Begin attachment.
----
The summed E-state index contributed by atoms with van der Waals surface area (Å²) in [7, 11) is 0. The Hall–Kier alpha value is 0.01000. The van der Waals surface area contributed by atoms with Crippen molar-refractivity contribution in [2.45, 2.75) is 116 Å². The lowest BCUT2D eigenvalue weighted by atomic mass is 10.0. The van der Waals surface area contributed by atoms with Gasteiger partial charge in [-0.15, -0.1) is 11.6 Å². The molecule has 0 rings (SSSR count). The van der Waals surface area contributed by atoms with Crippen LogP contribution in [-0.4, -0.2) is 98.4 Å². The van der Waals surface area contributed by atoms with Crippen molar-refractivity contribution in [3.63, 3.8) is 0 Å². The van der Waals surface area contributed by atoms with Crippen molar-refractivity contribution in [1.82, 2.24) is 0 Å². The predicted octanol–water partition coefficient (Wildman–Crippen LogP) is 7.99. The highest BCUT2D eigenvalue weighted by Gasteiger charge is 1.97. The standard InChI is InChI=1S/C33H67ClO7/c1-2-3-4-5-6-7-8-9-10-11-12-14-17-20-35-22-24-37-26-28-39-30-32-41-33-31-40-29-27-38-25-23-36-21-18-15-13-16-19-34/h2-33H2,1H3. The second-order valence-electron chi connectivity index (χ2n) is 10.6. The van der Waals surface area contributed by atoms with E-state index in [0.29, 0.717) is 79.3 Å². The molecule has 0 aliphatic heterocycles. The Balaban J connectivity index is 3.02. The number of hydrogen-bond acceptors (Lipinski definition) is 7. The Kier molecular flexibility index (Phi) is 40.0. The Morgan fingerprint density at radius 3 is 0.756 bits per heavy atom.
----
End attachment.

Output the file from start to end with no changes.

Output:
The summed E-state index contributed by atoms with van der Waals surface area (Å²) in [7, 11) is 0. The Hall–Kier alpha value is 0.01000. The van der Waals surface area contributed by atoms with Crippen molar-refractivity contribution in [2.45, 2.75) is 116 Å². The lowest BCUT2D eigenvalue weighted by atomic mass is 10.0. The van der Waals surface area contributed by atoms with Gasteiger partial charge in [-0.15, -0.1) is 11.6 Å². The molecule has 0 rings (SSSR count). The van der Waals surface area contributed by atoms with Crippen LogP contribution in [-0.4, -0.2) is 98.4 Å². The van der Waals surface area contributed by atoms with Crippen molar-refractivity contribution in [3.63, 3.8) is 0 Å². The van der Waals surface area contributed by atoms with Crippen molar-refractivity contribution in [1.82, 2.24) is 0 Å². The predicted octanol–water partition coefficient (Wildman–Crippen LogP) is 7.99. The highest BCUT2D eigenvalue weighted by Gasteiger charge is 1.97. The standard InChI is InChI=1S/C33H67ClO7/c1-2-3-4-5-6-7-8-9-10-11-12-14-17-20-35-22-24-37-26-28-39-30-32-41-33-31-40-29-27-38-25-23-36-21-18-15-13-16-19-34/h2-33H2,1H3. The second-order valence-electron chi connectivity index (χ2n) is 10.6. The van der Waals surface area contributed by atoms with E-state index in [0.29, 0.717) is 79.3 Å². The molecule has 0 aliphatic heterocycles. The Balaban J connectivity index is 3.02. The number of hydrogen-bond acceptors (Lipinski definition) is 7. The Kier molecular flexibility index (Phi) is 40.0. The Morgan fingerprint density at radius 3 is 0.756 bits per heavy atom.